TThe iconic image of Queen Elizabeth II’s face, which she died in September 2008, is something that many people are familiar with. Her profile picture, which is the head of Commonwealth, appears prominently on coins and banknotes of not only the U.K., but at least 20 countries worldwide. Currently, all 29 billion coins and 4.7 billion banknotes in circulation in the U.K. feature the Queen’s portrait.
Although official changes are yet to be confirmed, the accession of a new monarch traditionally results in a rollout of new banknotes, coins and stamps, meaning that new versions bearing the portrait of the Queen’s successor, King Charles III, are widely expected. “Most of the events accompanying or following accessions in the modern era, including in 1952, have simply followed what had happened the last time as a matter of habit, or resolution upon ‘how these things are done’—not a set of procedures prescribed by law,” Robert Blackburn, a professor of constitutional law at King’s College London, told the U.K. Parliament in 2011. Other nations with ties to the British monarchy are preparing to make similar changes in the aftermath of the Queen’s death, which brought an end to her 70-year-reign.
While the Royal Mint, which produces Britain’s coinage, has not yet said when it will begin circulating new coins, it will likely take years to remove the currency adorned with the late Queen’s image from circulation and replace it.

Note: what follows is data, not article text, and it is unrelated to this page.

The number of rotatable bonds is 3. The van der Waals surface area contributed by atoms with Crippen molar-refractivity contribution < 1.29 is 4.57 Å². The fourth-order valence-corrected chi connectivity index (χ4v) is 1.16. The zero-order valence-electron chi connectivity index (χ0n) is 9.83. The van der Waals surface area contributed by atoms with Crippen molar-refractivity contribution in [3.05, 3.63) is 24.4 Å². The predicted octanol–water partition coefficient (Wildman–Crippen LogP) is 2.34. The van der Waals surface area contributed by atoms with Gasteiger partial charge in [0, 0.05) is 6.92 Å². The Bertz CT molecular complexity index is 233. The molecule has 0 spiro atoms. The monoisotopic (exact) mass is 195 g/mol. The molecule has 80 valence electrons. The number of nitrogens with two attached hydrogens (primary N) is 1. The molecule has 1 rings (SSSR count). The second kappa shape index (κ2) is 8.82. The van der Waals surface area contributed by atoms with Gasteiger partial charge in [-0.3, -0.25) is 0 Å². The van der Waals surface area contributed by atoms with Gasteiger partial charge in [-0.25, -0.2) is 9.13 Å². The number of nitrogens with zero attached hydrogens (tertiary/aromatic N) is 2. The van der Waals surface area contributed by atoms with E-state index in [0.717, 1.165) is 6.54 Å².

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It could take a while before the changes are made. The U.K. currently has a 10-day mourning period. An official portrait of King Charles III still needs to be commissioned before updated banknotes and stamps enter circulation—and the U.K. may want to exhaust more of its current stock before reprinting new items. The Royal Mint says it has not stopped striking coins bearing Queen Elizabeth II’s portrait and all coins with her image remain legal tender.
The new monarch will most likely make some changes to the iconic royal symbols in our daily lives.
As the head of an Empire that straddled the globe, the Queen served as the sovereign leader of 15 nations—including Australia, Canada, and New Zealand—and head of a Commonwealth of more than 50 nations.
Canada is a former British colony. Images of Queen Elizabeth II continue to be featured on coins in Canada and the current 20-dollar banknotes. “The current polymer $20 bank note is intended to circulate for years to come,” the Bank of Canada told TIME in a statement. A spokesperson for the Royal Canadian Mint, which is responsible for manufacturing and distributing the coins in Canada, told TIME that it’s up to the country’s government—led by Prime Minister Justin Trudeau—to decide if new currency will feature the portrait of King Charles III.
The Reserve Bank of New Zealand, also a former British colony, told TIME in a statement that it will eventually replace Queen Elizabeth II’s face with the new King’s on its coins and 20-dollar banknotes—but such a change would only happen when all its existing coins and banknotes featuring the Queen have been exhausted.
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“The Queen is likely to remain on $20 banknotes issued from existing stock for many years to come,” the central bank said in a statement. “We manufacture these notes infrequently and do not plan to destroy stock or shorten the life of existing banknotes just because they show the Queen. This would be wasteful and poor environmental practice.”